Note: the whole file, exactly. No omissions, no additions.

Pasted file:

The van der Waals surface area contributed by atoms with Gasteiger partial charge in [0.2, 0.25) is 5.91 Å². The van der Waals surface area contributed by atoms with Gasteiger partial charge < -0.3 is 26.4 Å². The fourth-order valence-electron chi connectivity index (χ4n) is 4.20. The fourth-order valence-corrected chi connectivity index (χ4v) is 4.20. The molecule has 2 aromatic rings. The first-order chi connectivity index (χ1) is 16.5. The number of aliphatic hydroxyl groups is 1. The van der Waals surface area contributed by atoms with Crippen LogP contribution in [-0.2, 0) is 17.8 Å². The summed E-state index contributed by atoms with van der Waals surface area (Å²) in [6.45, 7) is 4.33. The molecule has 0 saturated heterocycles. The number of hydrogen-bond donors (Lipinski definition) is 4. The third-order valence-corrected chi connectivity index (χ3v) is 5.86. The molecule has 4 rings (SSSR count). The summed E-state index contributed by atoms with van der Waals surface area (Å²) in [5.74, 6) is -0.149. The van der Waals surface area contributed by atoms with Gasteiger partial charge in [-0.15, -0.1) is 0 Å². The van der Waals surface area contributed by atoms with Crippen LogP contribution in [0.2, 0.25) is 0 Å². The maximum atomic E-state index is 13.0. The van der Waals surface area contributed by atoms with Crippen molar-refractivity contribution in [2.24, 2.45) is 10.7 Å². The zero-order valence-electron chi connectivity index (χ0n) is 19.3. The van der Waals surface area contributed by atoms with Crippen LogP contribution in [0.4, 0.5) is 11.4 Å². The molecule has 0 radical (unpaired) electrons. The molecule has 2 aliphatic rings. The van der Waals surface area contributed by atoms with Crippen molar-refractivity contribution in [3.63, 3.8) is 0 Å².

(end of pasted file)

The van der Waals surface area contributed by atoms with Gasteiger partial charge in [0.2, 0.25) is 5.91 Å². The van der Waals surface area contributed by atoms with Gasteiger partial charge < -0.3 is 26.4 Å². The fourth-order valence-electron chi connectivity index (χ4n) is 4.20. The fourth-order valence-corrected chi connectivity index (χ4v) is 4.20. The molecule has 2 aromatic rings. The first-order chi connectivity index (χ1) is 16.5. The number of aliphatic hydroxyl groups is 1. The van der Waals surface area contributed by atoms with Crippen LogP contribution in [-0.2, 0) is 17.8 Å². The summed E-state index contributed by atoms with van der Waals surface area (Å²) in [6.45, 7) is 4.33. The molecule has 0 saturated heterocycles. The number of hydrogen-bond donors (Lipinski definition) is 4. The third-order valence-corrected chi connectivity index (χ3v) is 5.86. The molecule has 4 rings (SSSR count). The summed E-state index contributed by atoms with van der Waals surface area (Å²) in [5.74, 6) is -0.149. The van der Waals surface area contributed by atoms with Gasteiger partial charge in [-0.15, -0.1) is 0 Å². The van der Waals surface area contributed by atoms with Crippen LogP contribution in [0.2, 0.25) is 0 Å². The maximum atomic E-state index is 13.0. The van der Waals surface area contributed by atoms with Crippen molar-refractivity contribution in [2.24, 2.45) is 10.7 Å². The zero-order valence-electron chi connectivity index (χ0n) is 19.3. The van der Waals surface area contributed by atoms with Crippen LogP contribution in [0.4, 0.5) is 11.4 Å². The molecule has 0 radical (unpaired) electrons. The molecule has 2 aliphatic rings. The van der Waals surface area contributed by atoms with Crippen molar-refractivity contribution in [3.63, 3.8) is 0 Å².